The analysis team sees lots of malfunctions in the data we review. No surprise – most clients request analysis when something’s not right, so we’re not seeing the thousands of flights that go off without a hitch. So you could say we’re spring-loaded for malfunctions. This month we had a surge in things that were broken – not just malfunctioning.

Surely the engine data offered signals that something was about to fail. Either in real time, or in post flight review. Yeah but it’s not that simple – and as they say in the movies, don’t call me Shirley. This month, Savvy’s Director of Analysis Joe Godfrey looks at data from a Cessna 206, a Bearhawk, a Cirrus SR22T and a Beech Bonanza 36.

First up is data from a Cessna 206 powered by a Lycoming IO-540 with data from a JPI 900 with a 1 sec sample rate. EGTs, CHTs and FF.

There’s an early indication of trouble in EGT and CHT 3. EGT 3 is low until takeoff, then it’s up with the others. CHT 3 is also low until takeoff, then it jumps past the others and stays high – until it fails at about 2 hrs 35 mins in the timeline. Here’s another shot of the same flight with EGT and CHT 3 bolded.

There are clearly indications that something is wrong with cyl 3. The high CHT, the oscillating pattern in EGT at the end of climb at the 40 min mark, and a similar oscillation in CHT there. But by the 01:30 mark, things settle down and CHT 3, while higher than the others, is a comfortable 366º. Would you have considered or executed an emergency landing by then? Or, as this pilot did, would you press on and maybe jot down a squawk to have it looked at once you landed?

You might wonder if other recent flights offered clues or alerts about the impending failure. Negative. You might wonder if some other engine parameter offered a clue or alert. Bingo. Here’s EGT, CHT, FF and Oil pressure.

You gotta give the engine credit, It limped along with gradually decreasing oil pressure for over an hour. Pressure was 34 psi when cyl 3 suffered a catastrophic failure. You might wonder if oil temperature corroborated the drop in pressure. Bingo again.

Oil temp gets to 209º before it drops and that appears to be where the pilot reduced power, but left FF high. Two observations seemed counterintuitive – or at least out of the ordinary. Oil pressure stayed pretty even as EGT and CHT 3 jumped around during early cruise. Then starting at about 01:30 EGT and CHT 3 are pretty steady as the oil situation gradually worsens.

Next up is a borescope image from a Bearhawk Patrol powered by an Aero Sport O-375 with data from an MGL iEFIS.

Here’s the kicker – this is an intake valve.

As I write this we’re a little over three months into our borescope initiative and we’ve seen a couple of intake valve failures.

So as you take your pictures, we’re obviously concerned about the exhaust valves – but don’t neglect the intake valves.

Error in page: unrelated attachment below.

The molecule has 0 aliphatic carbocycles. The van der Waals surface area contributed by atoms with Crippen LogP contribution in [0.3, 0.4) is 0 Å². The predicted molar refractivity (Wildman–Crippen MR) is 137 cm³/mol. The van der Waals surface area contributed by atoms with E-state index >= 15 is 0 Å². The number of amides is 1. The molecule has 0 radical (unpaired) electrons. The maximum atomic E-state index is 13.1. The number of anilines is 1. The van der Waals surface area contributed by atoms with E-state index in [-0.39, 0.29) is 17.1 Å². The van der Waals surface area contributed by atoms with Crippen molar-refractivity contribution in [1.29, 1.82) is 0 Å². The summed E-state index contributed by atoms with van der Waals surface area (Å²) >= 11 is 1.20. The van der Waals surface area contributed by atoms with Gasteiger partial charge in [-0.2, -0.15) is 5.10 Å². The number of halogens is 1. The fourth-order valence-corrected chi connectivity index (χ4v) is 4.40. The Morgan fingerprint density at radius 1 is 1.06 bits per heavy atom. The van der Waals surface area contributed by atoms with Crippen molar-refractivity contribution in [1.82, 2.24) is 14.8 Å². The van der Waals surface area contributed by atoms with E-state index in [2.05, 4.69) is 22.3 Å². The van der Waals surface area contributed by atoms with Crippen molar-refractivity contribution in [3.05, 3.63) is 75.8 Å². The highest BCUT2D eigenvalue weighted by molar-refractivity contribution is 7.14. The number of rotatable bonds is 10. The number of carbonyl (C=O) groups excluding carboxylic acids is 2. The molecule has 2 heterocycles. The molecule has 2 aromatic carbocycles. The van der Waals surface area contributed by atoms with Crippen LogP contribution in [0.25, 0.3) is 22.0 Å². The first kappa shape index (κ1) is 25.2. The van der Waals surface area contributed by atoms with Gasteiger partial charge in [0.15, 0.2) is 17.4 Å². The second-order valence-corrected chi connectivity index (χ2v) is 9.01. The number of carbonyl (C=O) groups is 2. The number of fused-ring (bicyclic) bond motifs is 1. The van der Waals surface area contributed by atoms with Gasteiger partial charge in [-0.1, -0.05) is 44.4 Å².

I don’t have engine data to display but would expect lower EGT and CHT on this cylinder because it’s just not able to make much power with low compression..

Next is data from a Beech Bonanza A36 powered by a Continental IO-550-B with data from a Garmin G3X with a 1 sec sample rate. EGTs, CHTs and FF.

Wow, that’s a 30+ minute idle waiting for a clearance. Without giving too much away let’s just say busy airport after a college football bowl game. Busy sky. EGT 4 looks a little uneven right before takeoff, but everything looks ok once the airplane is in flight. In fact, EGTs in cruise are stable and uniform with a low spread – indicating good and uniform combustion. So it was a surprise when they borescoped the engine for annual and saw asymmetrical heating on the cyl 5 exhaust valve.

The valve head isn’t broken – yet. What’s broken is the rotator cap that turns the valve in service, which is one reason we don’t see an oscillation in EGT in this or other recent flights.

We’ll finish this month with data from a Cirrus SR22T powered by a Continental TSIO-550 with data from a Garmin Perspective with a 1 sec sample rate. EGTs (& TITs) CHTs and FF.

CHTs 1 and 3 are a little higher than the others, otherwise this data suggests a happy engine. But if you were watching oil pressure…

Earlier we saw that oil temp climbed as oil pressure dropped. Not seeing that here. Just a little wobble at 02:35. Oil pressure is about 24 when the cylinder fails.

There was a suggestion that an over-torqued rocker arm caused this. Further research showed there is an AD and a mandatory SB – 2020-16-11 and Continental MSB18-08 respectively – that apply to this engine. But for our purposes, we know that the engine data was offering a clue that something was wrong and getting worse.